Work and Wellbeing · 4 September 2017

How to boost productivity in a small business

Looking for ways to boos productivity? Look no further
Looking for ways to boos productivity? Look no further

Keeping productivity at its peak can be a challenge for businesses of all sizes, but especially challenging for small ones. Neo PR explains how to boost productivity.

If you are looking for ways to boost productivity in your business, consider the following: Is there a clear chain of progression, so the employees can see opportunities for career growth? Can the business afford to shell out for promotions, pay raises and bonuses? Are employees rewarded for a job well done?

All of these sorts of things are much more easily facilitated in larger corporates which often have bigger budgets than they are in a startup on a budget. So how can you make sure your business has an atmosphere conducive to productivity?

We caught up with Ashley Carr, the founder and MD of Neo PR, a public relations firm with a team of 14, to find out how he looks to boost productivity in the workplace.

The morale factor

The higher an employee’s morale, the more likely they are to be productive in the workplace – nobody will be keen to work flat out for a company they feel is treating them unfairly.

“Sadly, I think employee morale is directly affected by stress, usually due to the amount of work, lack of resources and client expectation. I think morale can also be affected by poor health and wellbeing, such as feeling unfit or not being given the opportunity to exercise and spend time during the day that is ‘body and wellbeing time’,” said Carr.

To help monitor this, Neo PR has implemented a system called TINYpulse, and online engagement service, to help improve the company culture.

“It is basically an employee survey offering weekly employee happiness surveys, which are completely anonymous.

“Our staff use this weekly email to provide us with regular honest feedback. It even includes features like “Cheer for Peers” which acts as an employee recognition tool and virtual suggestions to let colleagues know when they appreciate each other. A virtual pat on the back, so to speak,” said Carr.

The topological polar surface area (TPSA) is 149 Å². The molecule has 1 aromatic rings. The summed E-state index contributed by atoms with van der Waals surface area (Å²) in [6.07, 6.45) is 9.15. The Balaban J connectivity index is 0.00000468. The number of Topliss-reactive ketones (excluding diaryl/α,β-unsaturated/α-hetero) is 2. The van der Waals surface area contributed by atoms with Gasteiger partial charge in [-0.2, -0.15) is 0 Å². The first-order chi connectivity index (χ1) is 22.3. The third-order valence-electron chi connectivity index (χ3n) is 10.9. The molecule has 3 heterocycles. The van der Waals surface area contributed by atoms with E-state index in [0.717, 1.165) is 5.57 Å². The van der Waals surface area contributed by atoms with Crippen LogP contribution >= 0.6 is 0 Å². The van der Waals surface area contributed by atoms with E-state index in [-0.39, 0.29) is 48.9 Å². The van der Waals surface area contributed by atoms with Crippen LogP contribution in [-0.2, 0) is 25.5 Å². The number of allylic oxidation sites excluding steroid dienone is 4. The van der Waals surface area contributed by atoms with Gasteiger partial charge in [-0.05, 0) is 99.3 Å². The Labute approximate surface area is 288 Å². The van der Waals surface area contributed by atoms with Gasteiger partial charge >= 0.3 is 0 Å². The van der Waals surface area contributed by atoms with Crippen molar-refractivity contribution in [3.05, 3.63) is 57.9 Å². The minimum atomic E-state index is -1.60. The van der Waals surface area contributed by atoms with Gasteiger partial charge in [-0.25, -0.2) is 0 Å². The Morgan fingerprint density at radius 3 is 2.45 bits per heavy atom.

The results from TINYpulse reveal that Neo PR is operating with above average levels of employee morale – this is a great sign for productivity. Opening up a communications channel for your employees to supply feedback can be a really simple, yet effective measure to help drive productivity.

Keeping tabs on stress

Carr believes that stress is one of the main things that affects productivity, and the company has made a lot of effort to combat it.

“We recently reorganised the company into a pod structure and different teams. These teams are all resource planned to support each other during stressful periods, holidays and maternity cover. But we do encourage our staff to remember our health and wellbeing culture and take time away from their desks. We also actively encourage our employees taking lunch breaks away from their desks or the office, rather than eating in front of their laptop,” he explained.

“When the stressful period dies down we think it is important to reward the hard work with early finishes, spa days or social events.”

Neo is also always looking out for potential signs of stress in its employees so it can keep an open dialogue and help out where necessary.

On a practical level, management looks to see if anyone is consistently taking work home or working late, and tries to spread the work accordingly.

As a small group, it is also easier to see when someone’s mood changes, and if someone seems lower than usual management will try to find ways to support them.

Paying attention to staff as part of a close-knit working environment doesn’t cost any money, and all smaller business owners should bare it in mind. Aside from the fact nobody wants to overwork their staff, it makes good business sense – a motivated employee is much more likely to work hard and be productive.

“I think a lot of businesses are at risk of overlooking the importance of health and wellbeing in a business environment, when actually it is proven to provide a positive impact on the business. There is a clear return on investment,” said Carr.

“Healthier, happier employees are more productive, take less time out of work due to illness and they offer more to the business and their clients. They are more engaged and have a longer employment tenure. There are so many benefits to implementing a new culture and the cost of doing so can be almost zero.

“It is all about a culture change more than anything else.”

For more information to help support the health and wellbeing of your employees please visit:

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Letitia Booty is a special projects journalist for Business Advice. She has a BA in English Literature from the University of East Anglia, and since graduating she has written for a variety of trade titles. Most recently, she was a reporter at SME magazine.

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